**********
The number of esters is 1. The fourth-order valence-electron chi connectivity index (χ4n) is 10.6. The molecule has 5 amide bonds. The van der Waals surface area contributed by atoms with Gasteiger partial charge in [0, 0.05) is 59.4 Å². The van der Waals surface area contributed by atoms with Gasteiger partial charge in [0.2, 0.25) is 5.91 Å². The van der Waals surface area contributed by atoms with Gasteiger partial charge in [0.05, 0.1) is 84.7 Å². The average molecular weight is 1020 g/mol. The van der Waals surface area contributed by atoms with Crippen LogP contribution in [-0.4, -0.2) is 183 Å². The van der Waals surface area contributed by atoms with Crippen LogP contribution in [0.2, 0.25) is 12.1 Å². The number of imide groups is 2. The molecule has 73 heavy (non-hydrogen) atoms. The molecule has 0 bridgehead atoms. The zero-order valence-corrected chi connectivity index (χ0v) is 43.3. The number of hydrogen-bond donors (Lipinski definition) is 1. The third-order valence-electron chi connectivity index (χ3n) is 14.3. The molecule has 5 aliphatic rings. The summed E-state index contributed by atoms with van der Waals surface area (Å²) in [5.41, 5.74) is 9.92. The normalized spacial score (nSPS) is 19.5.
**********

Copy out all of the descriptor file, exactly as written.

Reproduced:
The number of esters is 1. The fourth-order valence-electron chi connectivity index (χ4n) is 10.6. The molecule has 5 amide bonds. The van der Waals surface area contributed by atoms with Gasteiger partial charge in [0, 0.05) is 59.4 Å². The van der Waals surface area contributed by atoms with Gasteiger partial charge in [0.2, 0.25) is 5.91 Å². The van der Waals surface area contributed by atoms with Gasteiger partial charge in [0.05, 0.1) is 84.7 Å². The average molecular weight is 1020 g/mol. The van der Waals surface area contributed by atoms with Crippen LogP contribution in [-0.4, -0.2) is 183 Å². The van der Waals surface area contributed by atoms with Crippen LogP contribution in [0.2, 0.25) is 12.1 Å². The number of imide groups is 2. The molecule has 73 heavy (non-hydrogen) atoms. The molecule has 0 bridgehead atoms. The zero-order valence-corrected chi connectivity index (χ0v) is 43.3. The number of hydrogen-bond donors (Lipinski definition) is 1. The third-order valence-electron chi connectivity index (χ3n) is 14.3. The molecule has 5 aliphatic rings. The summed E-state index contributed by atoms with van der Waals surface area (Å²) in [5.41, 5.74) is 9.92. The normalized spacial score (nSPS) is 19.5.